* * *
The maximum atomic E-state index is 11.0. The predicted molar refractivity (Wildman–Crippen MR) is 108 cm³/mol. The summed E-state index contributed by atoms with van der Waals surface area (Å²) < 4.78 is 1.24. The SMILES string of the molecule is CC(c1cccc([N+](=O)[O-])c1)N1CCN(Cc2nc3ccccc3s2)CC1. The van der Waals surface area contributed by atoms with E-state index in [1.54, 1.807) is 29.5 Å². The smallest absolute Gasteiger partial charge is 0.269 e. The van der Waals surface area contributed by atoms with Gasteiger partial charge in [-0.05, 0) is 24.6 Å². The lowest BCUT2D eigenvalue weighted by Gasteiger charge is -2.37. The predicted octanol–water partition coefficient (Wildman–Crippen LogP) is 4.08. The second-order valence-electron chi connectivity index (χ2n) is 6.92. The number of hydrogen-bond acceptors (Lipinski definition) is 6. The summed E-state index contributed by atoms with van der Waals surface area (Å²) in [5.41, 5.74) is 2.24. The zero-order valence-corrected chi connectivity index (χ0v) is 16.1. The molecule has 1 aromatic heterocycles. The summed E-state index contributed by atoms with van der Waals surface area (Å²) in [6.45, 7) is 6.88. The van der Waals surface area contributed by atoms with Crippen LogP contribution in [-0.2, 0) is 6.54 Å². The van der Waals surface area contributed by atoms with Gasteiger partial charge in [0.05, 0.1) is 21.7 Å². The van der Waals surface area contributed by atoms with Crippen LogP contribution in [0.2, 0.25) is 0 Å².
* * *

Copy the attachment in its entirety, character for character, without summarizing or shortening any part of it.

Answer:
The maximum atomic E-state index is 11.0. The predicted molar refractivity (Wildman–Crippen MR) is 108 cm³/mol. The summed E-state index contributed by atoms with van der Waals surface area (Å²) < 4.78 is 1.24. The SMILES string of the molecule is CC(c1cccc([N+](=O)[O-])c1)N1CCN(Cc2nc3ccccc3s2)CC1. The van der Waals surface area contributed by atoms with E-state index in [1.54, 1.807) is 29.5 Å². The smallest absolute Gasteiger partial charge is 0.269 e. The van der Waals surface area contributed by atoms with Gasteiger partial charge in [-0.05, 0) is 24.6 Å². The lowest BCUT2D eigenvalue weighted by Gasteiger charge is -2.37. The predicted octanol–water partition coefficient (Wildman–Crippen LogP) is 4.08. The second-order valence-electron chi connectivity index (χ2n) is 6.92. The number of hydrogen-bond acceptors (Lipinski definition) is 6. The summed E-state index contributed by atoms with van der Waals surface area (Å²) in [5.41, 5.74) is 2.24. The zero-order valence-corrected chi connectivity index (χ0v) is 16.1. The molecule has 1 aromatic heterocycles. The summed E-state index contributed by atoms with van der Waals surface area (Å²) in [6.45, 7) is 6.88. The van der Waals surface area contributed by atoms with Crippen LogP contribution in [-0.2, 0) is 6.54 Å². The van der Waals surface area contributed by atoms with Gasteiger partial charge in [0.05, 0.1) is 21.7 Å². The van der Waals surface area contributed by atoms with Crippen LogP contribution in [0.2, 0.25) is 0 Å².